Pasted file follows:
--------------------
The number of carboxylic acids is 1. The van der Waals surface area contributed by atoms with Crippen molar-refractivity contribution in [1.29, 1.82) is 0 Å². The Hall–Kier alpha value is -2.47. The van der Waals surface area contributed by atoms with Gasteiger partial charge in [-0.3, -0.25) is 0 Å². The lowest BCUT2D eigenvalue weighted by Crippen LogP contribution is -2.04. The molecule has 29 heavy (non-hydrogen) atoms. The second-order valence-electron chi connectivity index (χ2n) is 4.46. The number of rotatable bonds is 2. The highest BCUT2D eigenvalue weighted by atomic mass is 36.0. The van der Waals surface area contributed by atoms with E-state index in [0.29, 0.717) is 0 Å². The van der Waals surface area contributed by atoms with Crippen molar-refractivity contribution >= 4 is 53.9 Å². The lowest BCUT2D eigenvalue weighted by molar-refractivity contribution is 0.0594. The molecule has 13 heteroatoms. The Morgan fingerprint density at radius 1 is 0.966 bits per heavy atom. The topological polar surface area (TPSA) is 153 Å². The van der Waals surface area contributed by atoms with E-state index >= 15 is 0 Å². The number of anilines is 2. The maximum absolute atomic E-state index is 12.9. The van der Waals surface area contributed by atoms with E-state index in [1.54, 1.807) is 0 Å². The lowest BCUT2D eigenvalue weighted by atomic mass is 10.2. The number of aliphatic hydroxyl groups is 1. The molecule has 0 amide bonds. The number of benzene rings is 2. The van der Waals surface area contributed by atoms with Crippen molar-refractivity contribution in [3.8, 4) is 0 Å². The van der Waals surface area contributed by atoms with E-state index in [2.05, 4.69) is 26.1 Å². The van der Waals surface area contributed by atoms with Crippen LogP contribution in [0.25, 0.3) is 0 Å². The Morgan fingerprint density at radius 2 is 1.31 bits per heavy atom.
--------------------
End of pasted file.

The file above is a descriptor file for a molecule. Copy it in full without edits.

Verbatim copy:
The number of carboxylic acids is 1. The van der Waals surface area contributed by atoms with Crippen molar-refractivity contribution in [1.29, 1.82) is 0 Å². The Hall–Kier alpha value is -2.47. The van der Waals surface area contributed by atoms with Gasteiger partial charge in [-0.3, -0.25) is 0 Å². The lowest BCUT2D eigenvalue weighted by Crippen LogP contribution is -2.04. The molecule has 29 heavy (non-hydrogen) atoms. The second-order valence-electron chi connectivity index (χ2n) is 4.46. The number of rotatable bonds is 2. The highest BCUT2D eigenvalue weighted by atomic mass is 36.0. The van der Waals surface area contributed by atoms with E-state index in [0.29, 0.717) is 0 Å². The van der Waals surface area contributed by atoms with Crippen molar-refractivity contribution >= 4 is 53.9 Å². The lowest BCUT2D eigenvalue weighted by molar-refractivity contribution is 0.0594. The molecule has 13 heteroatoms. The Morgan fingerprint density at radius 1 is 0.966 bits per heavy atom. The topological polar surface area (TPSA) is 153 Å². The van der Waals surface area contributed by atoms with E-state index >= 15 is 0 Å². The number of anilines is 2. The maximum absolute atomic E-state index is 12.9. The van der Waals surface area contributed by atoms with E-state index in [1.54, 1.807) is 0 Å². The lowest BCUT2D eigenvalue weighted by atomic mass is 10.2. The number of aliphatic hydroxyl groups is 1. The molecule has 0 amide bonds. The number of benzene rings is 2. The van der Waals surface area contributed by atoms with Crippen molar-refractivity contribution in [3.8, 4) is 0 Å². The van der Waals surface area contributed by atoms with E-state index in [2.05, 4.69) is 26.1 Å². The van der Waals surface area contributed by atoms with Crippen LogP contribution in [0.25, 0.3) is 0 Å². The Morgan fingerprint density at radius 2 is 1.31 bits per heavy atom.